No Knot Hair Nets are extremely popular and work great for those with super long hair!

Hair nets: Hair nets are essential to showing. Having plenty of hairnets is always a must; whether yours rip, become too stretched out, a barn mate needs one, or necessary just for every horse-show-day use, keeping a few hairnets in your backpack where you know you will be able to find them will help you tremendously!

An ink fountain is probably a bit old school and involved for a horse show but you get the picture…

Horse Show Journal: You can learn a lot at horse shows, and what better way to remember what you’ve learned than writing it down! Keeping a notebook or a journal in your backpack gives you the ability to quickly jot down some notes after a good ride or go into depth about your show weekend. It gives you the chance to reflect on what worked, what didn’t work, what habit you need to break, etc.

A must have for any time in the sun!

Sunscreen: Now, this is pretty much a given, but when you are running around summer horse shows it’s easy to forget to reapply sunscreen. If you have ever shown in the summer you know its basically guaranteed that you’ll get sunburnt. Keeping extra sunscreen in your backpack at shows makes it a little easier to not turn in to a lobster.

Tide To Go Pen: Horses a very messy. If you’ve been around one for at least a minute you are probably aware of this fact. They are notorious for thanking you for the carrot you just gave them by smearing it all over your brand new essex show shirt. This is why a Tide To Go Stain Pen or something similar is a must have to get any stains out of your show clothes.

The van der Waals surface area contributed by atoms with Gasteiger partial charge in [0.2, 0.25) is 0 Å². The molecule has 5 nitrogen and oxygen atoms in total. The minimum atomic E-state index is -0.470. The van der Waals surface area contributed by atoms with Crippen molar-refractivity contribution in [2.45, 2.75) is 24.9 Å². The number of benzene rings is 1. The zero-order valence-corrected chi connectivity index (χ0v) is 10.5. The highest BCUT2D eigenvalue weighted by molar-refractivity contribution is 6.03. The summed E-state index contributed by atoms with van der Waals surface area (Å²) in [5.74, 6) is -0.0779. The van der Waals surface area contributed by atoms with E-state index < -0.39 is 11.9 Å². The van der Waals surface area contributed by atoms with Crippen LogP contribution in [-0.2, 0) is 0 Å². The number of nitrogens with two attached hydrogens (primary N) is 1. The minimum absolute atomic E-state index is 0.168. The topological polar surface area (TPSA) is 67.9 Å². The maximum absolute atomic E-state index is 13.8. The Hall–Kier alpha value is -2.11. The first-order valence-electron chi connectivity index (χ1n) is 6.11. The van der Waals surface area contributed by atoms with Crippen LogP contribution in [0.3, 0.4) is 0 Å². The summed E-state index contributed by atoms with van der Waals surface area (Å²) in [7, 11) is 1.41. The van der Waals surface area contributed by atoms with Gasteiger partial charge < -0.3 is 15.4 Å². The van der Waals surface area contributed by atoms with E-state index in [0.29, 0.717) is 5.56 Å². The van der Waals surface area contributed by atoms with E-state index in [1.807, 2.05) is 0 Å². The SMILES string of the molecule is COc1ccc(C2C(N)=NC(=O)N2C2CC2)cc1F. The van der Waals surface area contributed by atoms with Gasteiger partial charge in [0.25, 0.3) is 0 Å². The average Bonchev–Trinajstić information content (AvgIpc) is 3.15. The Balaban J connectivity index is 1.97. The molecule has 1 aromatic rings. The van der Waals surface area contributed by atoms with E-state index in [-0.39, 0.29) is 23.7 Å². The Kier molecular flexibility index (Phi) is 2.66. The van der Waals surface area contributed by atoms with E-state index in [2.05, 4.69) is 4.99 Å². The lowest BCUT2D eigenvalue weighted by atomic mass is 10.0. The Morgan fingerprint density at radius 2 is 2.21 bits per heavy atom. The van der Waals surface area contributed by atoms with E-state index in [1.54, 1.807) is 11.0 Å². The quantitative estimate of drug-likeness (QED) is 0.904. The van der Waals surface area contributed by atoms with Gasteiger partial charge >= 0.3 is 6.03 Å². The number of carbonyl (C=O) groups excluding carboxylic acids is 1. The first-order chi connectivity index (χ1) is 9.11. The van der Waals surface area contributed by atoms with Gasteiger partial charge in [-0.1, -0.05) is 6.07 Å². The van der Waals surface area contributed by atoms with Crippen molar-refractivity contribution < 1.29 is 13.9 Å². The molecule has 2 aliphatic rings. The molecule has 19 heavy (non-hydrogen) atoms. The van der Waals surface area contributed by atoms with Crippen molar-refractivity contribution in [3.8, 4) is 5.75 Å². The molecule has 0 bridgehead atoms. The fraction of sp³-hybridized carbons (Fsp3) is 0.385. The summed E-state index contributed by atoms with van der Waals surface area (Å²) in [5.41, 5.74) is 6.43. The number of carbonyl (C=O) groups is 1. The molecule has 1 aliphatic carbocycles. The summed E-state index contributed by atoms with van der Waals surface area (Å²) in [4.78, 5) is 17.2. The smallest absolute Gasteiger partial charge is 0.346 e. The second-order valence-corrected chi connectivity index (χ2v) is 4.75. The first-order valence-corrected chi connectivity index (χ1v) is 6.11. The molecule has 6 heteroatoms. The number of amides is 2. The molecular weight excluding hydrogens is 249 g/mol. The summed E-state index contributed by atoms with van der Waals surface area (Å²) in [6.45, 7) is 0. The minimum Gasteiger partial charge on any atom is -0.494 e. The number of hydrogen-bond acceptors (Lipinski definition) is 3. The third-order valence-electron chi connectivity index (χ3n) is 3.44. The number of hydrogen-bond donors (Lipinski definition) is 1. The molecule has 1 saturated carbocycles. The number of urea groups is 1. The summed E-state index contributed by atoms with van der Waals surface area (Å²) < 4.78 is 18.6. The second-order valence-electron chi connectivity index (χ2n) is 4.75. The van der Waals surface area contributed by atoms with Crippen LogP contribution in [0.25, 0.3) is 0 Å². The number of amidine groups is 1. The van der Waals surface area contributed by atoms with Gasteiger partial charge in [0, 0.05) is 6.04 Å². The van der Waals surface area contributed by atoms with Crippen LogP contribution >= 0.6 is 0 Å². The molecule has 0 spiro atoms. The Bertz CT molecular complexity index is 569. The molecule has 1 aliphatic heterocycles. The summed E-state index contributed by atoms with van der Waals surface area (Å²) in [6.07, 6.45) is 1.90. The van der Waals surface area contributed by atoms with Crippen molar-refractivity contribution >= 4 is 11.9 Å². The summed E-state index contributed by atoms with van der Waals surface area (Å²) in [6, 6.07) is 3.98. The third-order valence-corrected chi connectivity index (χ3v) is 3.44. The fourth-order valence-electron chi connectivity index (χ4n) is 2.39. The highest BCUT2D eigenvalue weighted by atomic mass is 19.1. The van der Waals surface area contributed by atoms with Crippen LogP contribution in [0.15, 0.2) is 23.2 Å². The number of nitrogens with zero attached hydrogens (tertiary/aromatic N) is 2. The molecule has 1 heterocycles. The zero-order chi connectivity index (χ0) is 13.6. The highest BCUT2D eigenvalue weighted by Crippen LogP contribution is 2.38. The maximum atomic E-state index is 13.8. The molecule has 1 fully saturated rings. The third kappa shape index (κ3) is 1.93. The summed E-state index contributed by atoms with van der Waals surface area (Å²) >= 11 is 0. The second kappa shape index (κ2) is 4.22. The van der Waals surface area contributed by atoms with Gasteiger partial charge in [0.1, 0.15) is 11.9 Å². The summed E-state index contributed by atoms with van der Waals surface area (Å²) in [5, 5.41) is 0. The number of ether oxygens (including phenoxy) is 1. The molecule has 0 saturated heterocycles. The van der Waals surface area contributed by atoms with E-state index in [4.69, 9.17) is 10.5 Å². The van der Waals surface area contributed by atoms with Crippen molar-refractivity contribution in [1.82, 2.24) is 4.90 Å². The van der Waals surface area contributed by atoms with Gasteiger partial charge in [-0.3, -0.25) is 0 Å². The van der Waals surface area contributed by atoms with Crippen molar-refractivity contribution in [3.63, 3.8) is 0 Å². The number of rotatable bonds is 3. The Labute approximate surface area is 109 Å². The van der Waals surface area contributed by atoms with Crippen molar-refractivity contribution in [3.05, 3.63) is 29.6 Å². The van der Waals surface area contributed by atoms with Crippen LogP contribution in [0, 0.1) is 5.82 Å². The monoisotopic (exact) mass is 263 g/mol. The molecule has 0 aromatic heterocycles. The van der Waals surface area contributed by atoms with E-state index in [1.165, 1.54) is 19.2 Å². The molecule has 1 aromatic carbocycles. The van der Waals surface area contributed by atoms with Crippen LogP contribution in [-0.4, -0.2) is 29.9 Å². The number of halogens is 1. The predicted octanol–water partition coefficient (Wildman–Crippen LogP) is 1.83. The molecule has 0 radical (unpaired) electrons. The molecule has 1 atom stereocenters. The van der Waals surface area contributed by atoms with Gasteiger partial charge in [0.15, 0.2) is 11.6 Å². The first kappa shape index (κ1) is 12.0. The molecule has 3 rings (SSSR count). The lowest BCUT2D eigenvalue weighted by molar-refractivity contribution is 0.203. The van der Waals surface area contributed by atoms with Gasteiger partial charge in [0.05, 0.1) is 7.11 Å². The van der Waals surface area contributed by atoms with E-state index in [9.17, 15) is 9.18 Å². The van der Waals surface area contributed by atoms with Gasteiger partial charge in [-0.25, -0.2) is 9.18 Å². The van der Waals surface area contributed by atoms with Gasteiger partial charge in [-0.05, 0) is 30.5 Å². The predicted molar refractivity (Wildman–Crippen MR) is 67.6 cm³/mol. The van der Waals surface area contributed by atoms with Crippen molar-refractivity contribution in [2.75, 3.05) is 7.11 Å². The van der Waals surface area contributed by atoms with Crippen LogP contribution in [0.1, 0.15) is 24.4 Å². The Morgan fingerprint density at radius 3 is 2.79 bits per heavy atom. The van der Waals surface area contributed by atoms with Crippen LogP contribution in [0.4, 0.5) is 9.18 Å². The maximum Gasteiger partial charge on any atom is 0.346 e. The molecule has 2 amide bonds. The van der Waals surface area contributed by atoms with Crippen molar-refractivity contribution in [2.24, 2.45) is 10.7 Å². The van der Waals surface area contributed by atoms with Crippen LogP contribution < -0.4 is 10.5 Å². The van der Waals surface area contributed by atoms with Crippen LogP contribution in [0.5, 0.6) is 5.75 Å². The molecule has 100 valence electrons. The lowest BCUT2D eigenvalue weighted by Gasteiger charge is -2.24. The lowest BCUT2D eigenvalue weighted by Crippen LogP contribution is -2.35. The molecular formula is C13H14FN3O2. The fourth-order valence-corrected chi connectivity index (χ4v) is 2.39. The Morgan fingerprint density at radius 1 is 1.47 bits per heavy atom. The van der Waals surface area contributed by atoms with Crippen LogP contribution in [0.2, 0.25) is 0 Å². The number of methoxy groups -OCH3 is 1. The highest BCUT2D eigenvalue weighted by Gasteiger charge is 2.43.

A go-to horse AND human snack.

Horse & Human Snack: Making sure both you and your horse are happy is probably the most important part of showing. Running around a show all day without any food isn’t fun. That’s why keeping an energy bar in your backpack is super important. Sometimes you don’t have time to grab something from the food stand or maybe what they sell doesn’t sound so good. Whatever the reason, it is important to make sure you stay fueled when running around a horse show. Same goes for your horse. While a peppermint or two won’t restore his energy, it will keep him happy while you’re waiting for the jog or taking him for a graze.

Product Review: GhoDho Breeches

#ROOTD: GhoDho breeches, EIS sun shirt, Deux Cheveaux “RIDE” belt.

#ROOTD: GhoDho breeches, EIS sun shirt, Deux Cheveaux “RIDE” belt.

#ROOTD: GhoDho breeches, EIS sun shirt, Deux Cheveaux “RIDE” belt.